“Every effective…critic sees some facet of…art and develops our awareness with respect to it; but the total vision, or something approximating it, comes only to those who learn how to blend the insights yielded by many critical approaches.” –David Daiches
What is New Criticism? Deconstructionism? Formalism? Historicism? Psychoanalytical?
Here is perhaps a simplified (not simple) help that a reader or viewer might use to bring to a work of art (mostly literature and film, that might use “standards”) to help with some understanding, beyond the first impression–which is normal: “I liked it!” or, “Thumbs up!” or, “Five stars!” What to say next?
So begin (if you care to):
HISTORICAL (H): concerned with the text, language, biography, influences, historical “facts” (then); Is this the real accurate text?
FORMALISM (F): concerned with the text (alone): its form, style, structure, meaning, effect (from text), the “textual approach”
SOCIO-CULTURAL (S): concerned with the text as social commentary (needs to be a historical first); about morality, economics, and cultural beliefs (then, primarily). Sees the text as a document of political influence.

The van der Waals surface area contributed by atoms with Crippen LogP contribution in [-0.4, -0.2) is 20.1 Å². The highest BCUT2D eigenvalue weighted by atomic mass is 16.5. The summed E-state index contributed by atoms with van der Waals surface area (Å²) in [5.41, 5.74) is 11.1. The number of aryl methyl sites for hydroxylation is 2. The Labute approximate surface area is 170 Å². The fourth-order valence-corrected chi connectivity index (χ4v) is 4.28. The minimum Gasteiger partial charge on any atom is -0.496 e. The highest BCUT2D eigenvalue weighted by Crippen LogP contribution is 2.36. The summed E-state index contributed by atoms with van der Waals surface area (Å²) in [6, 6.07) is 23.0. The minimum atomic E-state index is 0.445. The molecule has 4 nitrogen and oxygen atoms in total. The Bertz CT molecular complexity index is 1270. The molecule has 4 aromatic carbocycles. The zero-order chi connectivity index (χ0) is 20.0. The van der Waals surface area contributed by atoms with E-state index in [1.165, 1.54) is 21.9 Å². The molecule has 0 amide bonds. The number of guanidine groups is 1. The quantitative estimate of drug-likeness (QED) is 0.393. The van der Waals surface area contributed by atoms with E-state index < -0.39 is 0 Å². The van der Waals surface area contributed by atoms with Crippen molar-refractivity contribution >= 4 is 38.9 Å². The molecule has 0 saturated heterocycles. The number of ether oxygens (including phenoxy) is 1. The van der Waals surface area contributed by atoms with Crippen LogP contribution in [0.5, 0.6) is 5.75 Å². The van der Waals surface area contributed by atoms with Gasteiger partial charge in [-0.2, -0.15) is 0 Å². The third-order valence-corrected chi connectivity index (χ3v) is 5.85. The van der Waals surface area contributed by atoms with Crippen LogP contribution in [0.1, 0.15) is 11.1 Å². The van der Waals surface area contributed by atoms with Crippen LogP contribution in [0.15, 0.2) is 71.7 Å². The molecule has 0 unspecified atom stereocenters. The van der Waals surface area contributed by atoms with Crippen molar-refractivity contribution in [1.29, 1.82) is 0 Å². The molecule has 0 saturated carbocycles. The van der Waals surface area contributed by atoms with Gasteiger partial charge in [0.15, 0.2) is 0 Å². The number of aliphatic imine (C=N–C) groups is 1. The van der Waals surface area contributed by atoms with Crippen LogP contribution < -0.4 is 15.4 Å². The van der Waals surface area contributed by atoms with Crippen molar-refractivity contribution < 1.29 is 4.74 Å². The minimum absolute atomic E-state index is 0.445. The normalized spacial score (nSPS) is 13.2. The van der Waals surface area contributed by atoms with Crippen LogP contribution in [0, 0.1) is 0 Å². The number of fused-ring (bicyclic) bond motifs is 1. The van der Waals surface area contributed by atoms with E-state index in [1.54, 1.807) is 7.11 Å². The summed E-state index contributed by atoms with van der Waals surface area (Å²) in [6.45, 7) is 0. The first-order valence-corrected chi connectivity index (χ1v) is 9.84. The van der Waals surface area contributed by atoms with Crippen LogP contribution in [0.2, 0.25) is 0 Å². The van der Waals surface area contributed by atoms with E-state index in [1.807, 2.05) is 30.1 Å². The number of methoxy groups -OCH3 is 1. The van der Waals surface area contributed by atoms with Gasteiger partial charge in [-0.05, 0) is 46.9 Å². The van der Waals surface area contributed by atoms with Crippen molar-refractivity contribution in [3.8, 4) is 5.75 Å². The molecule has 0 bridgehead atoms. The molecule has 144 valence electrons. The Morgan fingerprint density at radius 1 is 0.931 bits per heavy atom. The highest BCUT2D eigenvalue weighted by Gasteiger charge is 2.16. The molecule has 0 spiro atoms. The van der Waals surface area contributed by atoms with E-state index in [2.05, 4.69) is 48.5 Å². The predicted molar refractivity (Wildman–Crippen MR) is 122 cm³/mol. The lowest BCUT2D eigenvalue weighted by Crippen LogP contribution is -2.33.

PSYCHOLOGICAL (P): [FREUD]: studies author/artist, work/characters, reader/viewer. The “on-the-couch-method” that is rich, looking for motivation, for answers to the whys of actions or of likes and dislikes. (Does not always have to be about dreams and cigars.)
MYTHOPOEIC (M): [JUNG]: by using all four previous approaches, uncovers or tries to discover patterns of ritual or seasons, to present a work as the verbal aspect of ritual with archetypal patterns. Within a work “myth” is the narrative”; archetype is the “significance.” Hand washing in a film may not be simply hand washing…. What is the book Hansel and Gretel doing in the film I, Robot? (The most complex but, perhaps, the richest approach to literature.)